In Memory Of:

Benjamin M. Schoonover

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'Deprived Child' Could Include A Fetus Under Bill Passed Wednesday By House

Contact: State Rep. Joan Greenwood
Capitol: (405) 557-7343
Moore: (405) 794-0746

OKLAHOMA CITY (Feb. 28) -- Because of a judicial ruling earlier this year, a state lawmaker has introduced a measure to expand the legal definition of "deprived child" in the Oklahoma Children's Code to include a fetus.

Under another section of House Bill 1185, anyone convicted of making false accusations of child abuse could be compelled to pay a high price

The bill sailed through the House 93-1 Wednesday and was referred to the Senate for consideration. Rep. Joan Greenwood, R-Moore, is the principal author of the bill, and Rep. Raymond L. Vaughn, Jr., R-Edmond, is the co-author. Senate sponsor is Sen. Glenn Coffee, R-Oklahoma City.

House Bill 1185 would add to the definition of "deprived child" any "unborn viable child" whose pregnant mother tests positive for consumption of alcohol or narcotics, and consequently the health or life of the fetus "is determined to be at risk due to the exposure."

"One of the highest purposes we can achieve is the protection of our children, especially the unborn," Greenwood said.

A judge can already order some kind of treatment or supervision for a pregnant woman who abuses drugs or alcohol. HB 1185, though, could potentially enable a judge to have the woman prosecuted and jailed for a crime.

The Oklahoma Supreme Court ruled unanimously Jan. 23 that Rogers County District Judge Dynda Post erred when she accorded a fetus the status of a child in order to protect it from its mother's suspected drug habit.

Julie Starks and her boyfriend were arrested Aug. 23, 1999, in Rogers County, and charged with possession and manufacture of methamphetamine. Bond was set at $25,000.

The next day, though, Post raised Starks' bond to $200,000. And two days later, on her own volition, Post conducted an emergency juvenile custody hearing at which Starks appeared without benefit of legal counsel. The court took emergency custody of the woman's 7-month-old fetus, contending it might be harmed if Starks were released from custody and ingested methamphetamine.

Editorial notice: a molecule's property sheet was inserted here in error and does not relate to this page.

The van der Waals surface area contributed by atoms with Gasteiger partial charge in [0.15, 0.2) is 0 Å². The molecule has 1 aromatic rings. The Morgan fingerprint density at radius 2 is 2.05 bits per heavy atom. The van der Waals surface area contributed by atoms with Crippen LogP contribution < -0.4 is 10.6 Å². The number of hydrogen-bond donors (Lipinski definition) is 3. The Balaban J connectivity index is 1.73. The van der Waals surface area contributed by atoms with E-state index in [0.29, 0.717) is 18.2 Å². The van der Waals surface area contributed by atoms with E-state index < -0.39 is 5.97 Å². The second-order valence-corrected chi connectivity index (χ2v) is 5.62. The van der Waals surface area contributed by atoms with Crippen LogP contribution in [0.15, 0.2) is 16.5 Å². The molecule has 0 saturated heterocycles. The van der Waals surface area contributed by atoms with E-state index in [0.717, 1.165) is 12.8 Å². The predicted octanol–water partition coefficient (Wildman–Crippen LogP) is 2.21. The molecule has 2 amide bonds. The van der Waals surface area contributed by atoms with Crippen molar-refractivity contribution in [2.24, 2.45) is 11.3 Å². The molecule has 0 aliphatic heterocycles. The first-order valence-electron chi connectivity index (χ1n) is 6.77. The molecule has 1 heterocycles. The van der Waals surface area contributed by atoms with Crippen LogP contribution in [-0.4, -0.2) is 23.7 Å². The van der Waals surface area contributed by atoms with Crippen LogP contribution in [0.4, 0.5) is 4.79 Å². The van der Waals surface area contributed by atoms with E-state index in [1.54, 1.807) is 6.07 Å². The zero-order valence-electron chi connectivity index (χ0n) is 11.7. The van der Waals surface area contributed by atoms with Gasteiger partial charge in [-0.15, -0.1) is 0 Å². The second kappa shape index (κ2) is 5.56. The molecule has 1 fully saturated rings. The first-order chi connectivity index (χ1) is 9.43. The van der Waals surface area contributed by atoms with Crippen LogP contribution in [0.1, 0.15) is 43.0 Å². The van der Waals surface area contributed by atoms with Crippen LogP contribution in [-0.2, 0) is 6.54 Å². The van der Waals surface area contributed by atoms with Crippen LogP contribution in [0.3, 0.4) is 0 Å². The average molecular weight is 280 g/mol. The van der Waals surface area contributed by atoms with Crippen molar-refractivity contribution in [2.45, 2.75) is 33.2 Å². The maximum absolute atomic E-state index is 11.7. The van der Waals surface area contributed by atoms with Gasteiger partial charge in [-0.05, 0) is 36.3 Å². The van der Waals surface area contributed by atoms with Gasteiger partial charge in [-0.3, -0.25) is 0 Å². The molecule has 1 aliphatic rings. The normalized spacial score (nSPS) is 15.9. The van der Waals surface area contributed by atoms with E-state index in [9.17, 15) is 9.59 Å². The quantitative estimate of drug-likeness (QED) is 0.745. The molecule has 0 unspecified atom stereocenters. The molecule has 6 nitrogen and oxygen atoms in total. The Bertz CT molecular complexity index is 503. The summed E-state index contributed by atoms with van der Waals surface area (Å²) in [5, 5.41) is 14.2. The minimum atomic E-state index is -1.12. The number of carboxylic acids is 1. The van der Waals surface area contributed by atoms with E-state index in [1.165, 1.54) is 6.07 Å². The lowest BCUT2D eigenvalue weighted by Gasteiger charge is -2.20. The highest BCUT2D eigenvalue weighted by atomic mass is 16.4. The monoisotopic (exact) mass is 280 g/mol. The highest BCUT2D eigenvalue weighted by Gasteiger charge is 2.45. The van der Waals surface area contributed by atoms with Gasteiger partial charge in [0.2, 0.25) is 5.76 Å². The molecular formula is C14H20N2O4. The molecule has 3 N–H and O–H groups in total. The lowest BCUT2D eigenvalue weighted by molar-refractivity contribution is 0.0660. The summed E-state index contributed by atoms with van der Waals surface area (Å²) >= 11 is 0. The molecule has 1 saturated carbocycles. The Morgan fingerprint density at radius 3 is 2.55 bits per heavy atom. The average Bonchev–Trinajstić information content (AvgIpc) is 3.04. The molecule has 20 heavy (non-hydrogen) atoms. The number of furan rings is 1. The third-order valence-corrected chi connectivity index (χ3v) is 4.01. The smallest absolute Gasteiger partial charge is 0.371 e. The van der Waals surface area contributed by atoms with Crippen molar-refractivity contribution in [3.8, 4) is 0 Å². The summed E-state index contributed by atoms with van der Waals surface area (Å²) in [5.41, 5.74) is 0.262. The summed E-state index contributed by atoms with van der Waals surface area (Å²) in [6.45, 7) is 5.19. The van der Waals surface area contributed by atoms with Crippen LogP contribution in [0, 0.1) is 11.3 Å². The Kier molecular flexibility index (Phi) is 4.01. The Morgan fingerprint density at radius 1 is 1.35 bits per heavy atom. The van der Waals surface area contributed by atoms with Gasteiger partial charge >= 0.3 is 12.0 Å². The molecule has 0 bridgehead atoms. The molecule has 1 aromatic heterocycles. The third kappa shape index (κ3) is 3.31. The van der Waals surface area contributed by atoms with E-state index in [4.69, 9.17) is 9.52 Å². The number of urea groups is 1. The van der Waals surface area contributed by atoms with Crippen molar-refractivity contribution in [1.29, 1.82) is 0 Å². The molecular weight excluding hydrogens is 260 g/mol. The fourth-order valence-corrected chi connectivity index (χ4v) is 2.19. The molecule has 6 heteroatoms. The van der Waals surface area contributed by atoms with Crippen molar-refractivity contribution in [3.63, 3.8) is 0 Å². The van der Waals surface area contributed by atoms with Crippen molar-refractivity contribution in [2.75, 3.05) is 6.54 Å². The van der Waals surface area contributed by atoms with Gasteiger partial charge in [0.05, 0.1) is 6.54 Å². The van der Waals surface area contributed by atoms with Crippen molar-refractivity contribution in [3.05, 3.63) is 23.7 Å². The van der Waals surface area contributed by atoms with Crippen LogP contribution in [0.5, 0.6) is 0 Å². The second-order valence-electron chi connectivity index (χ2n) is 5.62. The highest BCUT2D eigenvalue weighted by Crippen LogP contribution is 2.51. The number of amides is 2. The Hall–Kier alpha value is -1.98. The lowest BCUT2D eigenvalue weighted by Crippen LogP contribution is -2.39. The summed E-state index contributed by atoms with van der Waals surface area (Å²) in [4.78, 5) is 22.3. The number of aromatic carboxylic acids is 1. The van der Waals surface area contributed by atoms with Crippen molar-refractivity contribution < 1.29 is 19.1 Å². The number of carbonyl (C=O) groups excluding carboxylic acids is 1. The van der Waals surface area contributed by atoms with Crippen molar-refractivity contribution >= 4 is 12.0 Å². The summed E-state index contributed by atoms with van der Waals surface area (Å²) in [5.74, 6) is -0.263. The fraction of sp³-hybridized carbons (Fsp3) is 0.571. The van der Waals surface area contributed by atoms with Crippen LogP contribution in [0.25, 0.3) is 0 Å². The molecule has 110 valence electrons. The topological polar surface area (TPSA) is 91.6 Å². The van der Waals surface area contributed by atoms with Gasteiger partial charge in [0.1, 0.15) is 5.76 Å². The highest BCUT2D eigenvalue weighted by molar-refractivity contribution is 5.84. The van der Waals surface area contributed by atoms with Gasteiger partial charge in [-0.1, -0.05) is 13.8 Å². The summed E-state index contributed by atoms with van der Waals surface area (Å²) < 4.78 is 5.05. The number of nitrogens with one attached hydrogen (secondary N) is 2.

On Sept. 2, 1999, Post ruled that custody of Starks' fetus should remain with the Department of Human Services, and decreed that if Starks was released from jail she was to report her whereabouts to the DHS.

Starks eventually was released from custody after the Oklahoma Supreme Court lowered her bond from $200,000 to $25,000 on Sept. 23, 1999.

However, on Sept. 29, 1999, the trial court ordered the DHS to retain custody of the fetus, directed Starks to complete a drug and alcohol assessment within five days of her release from jail, required her to disclose her living quarters for inspection within 24 hours of any change of residence, required her to submit to random urine analyses as arranged by the DHS and to participate in pre-natal visits at least one time per week.

The child, a boy, was born Nov. 2, 1999. Post ruled Dec. 13, 1999, that the child should remain in the custody of the DHS, with the mother as caretaker. Starks said she lived with the child at the home of relatives.

The Supreme Court declared last month that the trial court "committed reversible error by concluding that the Oklahoma Children's Code provided an avenue for it to take temporary emergency custody" of Starks' fetus.

"Although a fetus may be a 'human being' under Oklahoma's criminal law, it is not a "child" under the Oklahoma Children's Code," the Supreme Court declared in an opinion written by Justice James Winchester.

Under the criminal code, a person can be charged with a felony crime for harming or illegally causing the death of a fetus.

The charges against Starks were dismissed recently and the child was returned to the custody of Starks, who is now 27 and lives in Skiatook. Starks' co-counsel said drug tests performed on the woman before and after her son's birth were negative, and a drug test performed on the baby also was negative.

"Although the Julie Starks case was an extreme example, this type of problem is arising more and more in our society," Greenwood said. "Our children's code should be compatible with our criminal code; harming a fetus by drinking alcohol or using drugs should be just as illegal as beating a child with a belt or a bat."

A Joint Legislative Task Force on Prenatal Addiction and Treatment was created in a House bill enacted last year. The panel has met twice but has not completed its mission and has not submitted a final report.

Besides creating the task force, the legislation also requires an epidemiological and demographic study to assess the prevalence in Oklahoma of pregnant women who abuse drugs or alcohol to the extent that the health or safety of the child is at risk, and to identify existing treatment resources and expenditures.

Another section of House Bill 1185 targets false charges of child abuse levied during a divorce proceeding, an alimony case, an annulment or a child custody proceeding.

The bill provides that in such instances, any person who "knowingly and willfully" makes a false child abuse report or an allegation that the person "knows, or should know, lacks factual foundation," could be "reported ... to local law enforcement for criminal investigation..."

Further, any person who, during a child custody proceeding, knowingly levels a fraudulent claim of child abuse could be fined up to $10,000 for contempt of court and be compelled to pay attorney fees and court costs, as well. In addition, the judge "shall consider the false allegations" in deciding where to place the child who is at the center of the custody battle, the bill provides.


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